In addition to the FBI's fear of being disbanded, there was the inevitable chaos surrounding the establishment of DHS. In 2002, the Bureau was going through very painful reorganizations of its own and the weight of the two events, internal reorganization and external placement in a new department, may have proven too much for the FBI while it was being charged with preventing the next attack inside the homeland.

A Conflict of National Security Interest

Despite the FBI's fears, there is an inherent conflict in having the primary responsibility to prevent and protect against terrorism separate from the primary responsibility to investigate and counter terrorism. Indeed, the primary mission of the FBI is to "protect and defend the United States against terrorist and foreign intelligence threats." Under the Homeland Security Act of 2002, the primary mission of DHS is "to prevent terrorist attacks within the United States." However, the 2002 Act goes on to specify that, "primary responsibility for investigating and prosecuting acts of terrorism shall be vested not in the Department, but rather in Federal, State, and local law enforcement agencies with jurisdiction over acts of terrorism." That clause, coupled with the FBI being kept out of DHS, has been a major factor in the division between DHS and the means to carry out its mission.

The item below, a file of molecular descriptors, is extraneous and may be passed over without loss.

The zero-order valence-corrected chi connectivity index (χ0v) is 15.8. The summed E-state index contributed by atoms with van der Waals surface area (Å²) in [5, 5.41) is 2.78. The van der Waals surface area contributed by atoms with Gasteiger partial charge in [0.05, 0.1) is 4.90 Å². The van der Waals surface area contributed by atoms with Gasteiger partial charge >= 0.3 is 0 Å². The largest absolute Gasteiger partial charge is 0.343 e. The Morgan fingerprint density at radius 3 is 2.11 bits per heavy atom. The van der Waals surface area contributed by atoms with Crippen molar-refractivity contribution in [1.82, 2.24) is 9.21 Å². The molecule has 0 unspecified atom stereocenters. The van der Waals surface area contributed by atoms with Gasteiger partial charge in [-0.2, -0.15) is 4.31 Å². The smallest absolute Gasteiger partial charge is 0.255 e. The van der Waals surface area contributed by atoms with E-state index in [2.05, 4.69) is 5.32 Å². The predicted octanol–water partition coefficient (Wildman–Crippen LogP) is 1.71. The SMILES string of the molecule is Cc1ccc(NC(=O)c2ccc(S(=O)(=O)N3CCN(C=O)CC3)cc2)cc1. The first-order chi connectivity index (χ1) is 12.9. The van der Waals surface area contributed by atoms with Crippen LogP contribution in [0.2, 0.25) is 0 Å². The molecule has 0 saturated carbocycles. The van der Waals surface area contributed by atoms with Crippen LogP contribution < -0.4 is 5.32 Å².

Protection versus Investigations

The U.S. Secret Service, a DHS component, actually presents a case study on the issue of separating investigations from security, as well as what the FBI's placement in DHS could have looked like. Under the Homeland Security Act, the Secret Service was placed into DHS with the caveat that it had to be "maintained as a distinct entity within the Department" meaning it could not be disbanded the way Customs was.

As a law enforcement agency, the Secret Service is unique in many ways, particularly in that the success of one its core missions, protecting the President, Vice President, etc. (protectees) is achieved if it prevents attacks against those protectees. The purpose of investigating all threats against the President is to prevent the threats from materializing into actual attacks. No investigation is judged a "success" if a President is assassinated and the assassin is subsequently arrested, prosecuted and convicted. Coincidentally, the FBI leads the investigation into such actual attacks.

In its 1964 report on the assassination of President Kennedy, the Warren Commission, in evaluating the different federal agencies and their respective roles and responsibilities in protecting the President, noted that removing the responsibility for investigating threats against the President from the Secret Service and placing that function in a different federal agency, notably the FBI, could undermine the Secret Service's fundamental role of protection: